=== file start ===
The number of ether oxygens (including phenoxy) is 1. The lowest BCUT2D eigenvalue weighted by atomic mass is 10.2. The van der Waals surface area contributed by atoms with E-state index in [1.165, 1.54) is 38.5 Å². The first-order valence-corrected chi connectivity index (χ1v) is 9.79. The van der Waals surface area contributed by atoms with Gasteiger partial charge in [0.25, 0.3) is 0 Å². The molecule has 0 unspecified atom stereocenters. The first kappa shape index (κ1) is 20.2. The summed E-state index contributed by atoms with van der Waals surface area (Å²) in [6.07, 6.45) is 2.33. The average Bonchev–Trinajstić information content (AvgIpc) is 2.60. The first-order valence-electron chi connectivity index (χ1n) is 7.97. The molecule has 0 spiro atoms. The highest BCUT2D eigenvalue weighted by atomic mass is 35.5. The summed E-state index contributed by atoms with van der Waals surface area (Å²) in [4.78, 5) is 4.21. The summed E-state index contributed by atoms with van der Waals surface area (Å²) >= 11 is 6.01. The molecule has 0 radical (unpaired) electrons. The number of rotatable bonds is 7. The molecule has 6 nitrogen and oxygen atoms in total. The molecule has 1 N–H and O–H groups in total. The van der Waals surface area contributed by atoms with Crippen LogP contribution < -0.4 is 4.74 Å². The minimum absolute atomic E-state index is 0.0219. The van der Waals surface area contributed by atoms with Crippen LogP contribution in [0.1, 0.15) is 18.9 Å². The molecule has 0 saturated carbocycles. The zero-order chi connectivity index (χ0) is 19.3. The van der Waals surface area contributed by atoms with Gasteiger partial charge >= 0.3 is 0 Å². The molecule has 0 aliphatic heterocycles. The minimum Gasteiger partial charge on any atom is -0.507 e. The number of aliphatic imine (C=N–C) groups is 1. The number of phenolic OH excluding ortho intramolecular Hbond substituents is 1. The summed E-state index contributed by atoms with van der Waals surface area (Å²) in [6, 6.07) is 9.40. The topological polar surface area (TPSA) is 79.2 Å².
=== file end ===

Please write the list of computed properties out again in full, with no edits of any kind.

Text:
The number of ether oxygens (including phenoxy) is 1. The lowest BCUT2D eigenvalue weighted by atomic mass is 10.2. The van der Waals surface area contributed by atoms with E-state index in [1.165, 1.54) is 38.5 Å². The first-order valence-corrected chi connectivity index (χ1v) is 9.79. The van der Waals surface area contributed by atoms with Gasteiger partial charge in [0.25, 0.3) is 0 Å². The molecule has 0 unspecified atom stereocenters. The first kappa shape index (κ1) is 20.2. The summed E-state index contributed by atoms with van der Waals surface area (Å²) in [6.07, 6.45) is 2.33. The average Bonchev–Trinajstić information content (AvgIpc) is 2.60. The first-order valence-electron chi connectivity index (χ1n) is 7.97. The molecule has 0 spiro atoms. The highest BCUT2D eigenvalue weighted by atomic mass is 35.5. The summed E-state index contributed by atoms with van der Waals surface area (Å²) in [4.78, 5) is 4.21. The summed E-state index contributed by atoms with van der Waals surface area (Å²) >= 11 is 6.01. The molecule has 0 radical (unpaired) electrons. The number of rotatable bonds is 7. The molecule has 6 nitrogen and oxygen atoms in total. The molecule has 1 N–H and O–H groups in total. The van der Waals surface area contributed by atoms with Crippen LogP contribution < -0.4 is 4.74 Å². The minimum absolute atomic E-state index is 0.0219. The van der Waals surface area contributed by atoms with Crippen LogP contribution in [0.1, 0.15) is 18.9 Å². The molecule has 0 saturated carbocycles. The zero-order chi connectivity index (χ0) is 19.3. The van der Waals surface area contributed by atoms with Gasteiger partial charge >= 0.3 is 0 Å². The molecule has 0 aliphatic heterocycles. The minimum Gasteiger partial charge on any atom is -0.507 e. The number of aliphatic imine (C=N–C) groups is 1. The number of phenolic OH excluding ortho intramolecular Hbond substituents is 1. The summed E-state index contributed by atoms with van der Waals surface area (Å²) in [6, 6.07) is 9.40. The topological polar surface area (TPSA) is 79.2 Å².